On Thursday, Fire and Fury author Michael Wolff appeared on MSNBC yet again, this time to discuss his implication that U.N. Ambassador Nikki Haley was having an affair with President Trump. When asked about that implication, Wolff suggested that Haley’s rejection of the rumor somehow underscored its truth. He then stated that he hadn’t named Haley. “I didn’t go after her,” Wolff said, “but what I found puzzling was that she would deny something she wasn’t accused of.”
And Mika Brzezinski threw him off the set:
Brzezinski stated, “Do you regret inferring anything about Nikki Haley?”
Wolff answered, “Many of the people around the president believe she is still involved with President Trump…That was about her meaning to become the Secretary of State.” Brzezinski said, “You’re slurring a woman. It’s disgraceful.” Wolff answered, “She’s been accused of nothing…Certainly I didn’t accuse her of anything.”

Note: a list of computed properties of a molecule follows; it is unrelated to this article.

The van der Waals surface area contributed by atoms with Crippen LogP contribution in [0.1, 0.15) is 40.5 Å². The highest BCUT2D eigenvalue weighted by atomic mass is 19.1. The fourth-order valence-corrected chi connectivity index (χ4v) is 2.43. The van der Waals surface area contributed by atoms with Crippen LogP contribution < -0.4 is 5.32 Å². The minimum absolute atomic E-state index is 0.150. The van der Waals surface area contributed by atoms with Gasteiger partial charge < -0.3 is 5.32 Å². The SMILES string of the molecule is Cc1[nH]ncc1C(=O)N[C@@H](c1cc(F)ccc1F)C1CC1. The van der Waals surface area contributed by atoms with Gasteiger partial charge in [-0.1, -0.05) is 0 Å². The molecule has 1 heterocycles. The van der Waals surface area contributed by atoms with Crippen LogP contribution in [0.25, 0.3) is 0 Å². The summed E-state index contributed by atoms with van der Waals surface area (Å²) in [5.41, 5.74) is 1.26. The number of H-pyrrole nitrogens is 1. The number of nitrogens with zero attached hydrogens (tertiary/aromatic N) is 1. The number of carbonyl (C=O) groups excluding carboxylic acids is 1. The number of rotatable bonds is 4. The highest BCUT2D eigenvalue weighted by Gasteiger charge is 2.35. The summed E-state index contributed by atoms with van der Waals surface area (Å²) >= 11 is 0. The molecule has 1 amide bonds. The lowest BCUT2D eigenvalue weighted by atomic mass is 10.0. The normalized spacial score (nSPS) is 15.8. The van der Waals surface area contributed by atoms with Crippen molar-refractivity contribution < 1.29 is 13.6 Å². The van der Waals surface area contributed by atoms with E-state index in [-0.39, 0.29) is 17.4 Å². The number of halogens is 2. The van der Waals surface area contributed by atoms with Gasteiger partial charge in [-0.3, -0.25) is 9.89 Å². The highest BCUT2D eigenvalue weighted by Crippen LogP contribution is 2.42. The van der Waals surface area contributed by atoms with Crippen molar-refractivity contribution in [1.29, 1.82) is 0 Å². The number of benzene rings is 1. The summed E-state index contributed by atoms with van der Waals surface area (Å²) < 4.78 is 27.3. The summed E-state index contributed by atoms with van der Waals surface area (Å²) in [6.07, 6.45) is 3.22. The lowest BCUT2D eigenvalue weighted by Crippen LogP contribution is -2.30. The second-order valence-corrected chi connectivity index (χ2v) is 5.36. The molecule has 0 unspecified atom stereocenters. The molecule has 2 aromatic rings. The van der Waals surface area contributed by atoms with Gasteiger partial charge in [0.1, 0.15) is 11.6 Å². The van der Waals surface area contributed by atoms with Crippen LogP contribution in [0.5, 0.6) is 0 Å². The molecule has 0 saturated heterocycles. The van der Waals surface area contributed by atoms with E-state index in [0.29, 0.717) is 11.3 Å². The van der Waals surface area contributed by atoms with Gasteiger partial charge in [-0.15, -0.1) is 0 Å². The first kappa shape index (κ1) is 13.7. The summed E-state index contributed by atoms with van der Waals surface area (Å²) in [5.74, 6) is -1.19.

This is untrue. Wolff stated on Bill Maher’s show that Trump was having an affair, and then pointed to a paragraph of his book in which he stated, “The president had been spending a notable amount of private time with Haley on Air Force One and was seen to be grooming her for a national political future.”
“This is awkward,” Brzezinski shot back, “you’re on the set with us. I’m sorry, but you’re done.”
So why in the world did MSNBC and Brzezinski push Fire and Fury in the first place? Why did they go along with Wolff’s rumormongering? Why didn’t they toss him off the set when he arrived with his latest batch of steaming rumors? Remember, Brzezinski said just weeks ago that the “spirit” of the book was “true.”
The answer: the media thought Wolff’s nonsense was too good to check. Now it’s been checked, and it’s been found wanting.
Wolff, by the way, has now shot back on Twitter:
What a stellar fellow.